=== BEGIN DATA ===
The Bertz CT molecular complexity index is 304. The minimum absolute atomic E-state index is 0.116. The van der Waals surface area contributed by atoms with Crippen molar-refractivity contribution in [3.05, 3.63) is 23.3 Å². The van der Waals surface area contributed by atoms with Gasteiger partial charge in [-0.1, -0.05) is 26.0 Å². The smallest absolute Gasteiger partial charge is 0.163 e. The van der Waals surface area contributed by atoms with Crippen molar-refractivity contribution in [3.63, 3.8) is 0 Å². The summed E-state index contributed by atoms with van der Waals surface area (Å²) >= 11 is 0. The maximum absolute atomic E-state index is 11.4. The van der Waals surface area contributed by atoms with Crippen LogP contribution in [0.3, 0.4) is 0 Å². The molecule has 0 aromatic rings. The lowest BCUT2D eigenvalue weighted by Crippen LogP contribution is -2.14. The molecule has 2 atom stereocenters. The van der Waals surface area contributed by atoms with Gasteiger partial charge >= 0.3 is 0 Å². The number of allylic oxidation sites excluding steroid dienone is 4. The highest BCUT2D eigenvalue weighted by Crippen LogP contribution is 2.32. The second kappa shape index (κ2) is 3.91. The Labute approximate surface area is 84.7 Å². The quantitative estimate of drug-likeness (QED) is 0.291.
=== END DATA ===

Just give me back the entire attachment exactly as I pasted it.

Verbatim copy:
The Bertz CT molecular complexity index is 304. The minimum absolute atomic E-state index is 0.116. The van der Waals surface area contributed by atoms with Crippen molar-refractivity contribution in [3.05, 3.63) is 23.3 Å². The van der Waals surface area contributed by atoms with Gasteiger partial charge in [-0.1, -0.05) is 26.0 Å². The smallest absolute Gasteiger partial charge is 0.163 e. The van der Waals surface area contributed by atoms with Crippen molar-refractivity contribution in [3.63, 3.8) is 0 Å². The summed E-state index contributed by atoms with van der Waals surface area (Å²) >= 11 is 0. The maximum absolute atomic E-state index is 11.4. The van der Waals surface area contributed by atoms with Crippen LogP contribution in [0.3, 0.4) is 0 Å². The molecule has 0 aromatic rings. The lowest BCUT2D eigenvalue weighted by Crippen LogP contribution is -2.14. The molecule has 2 atom stereocenters. The van der Waals surface area contributed by atoms with Gasteiger partial charge >= 0.3 is 0 Å². The number of allylic oxidation sites excluding steroid dienone is 4. The highest BCUT2D eigenvalue weighted by Crippen LogP contribution is 2.32. The second kappa shape index (κ2) is 3.91. The Labute approximate surface area is 84.7 Å². The quantitative estimate of drug-likeness (QED) is 0.291.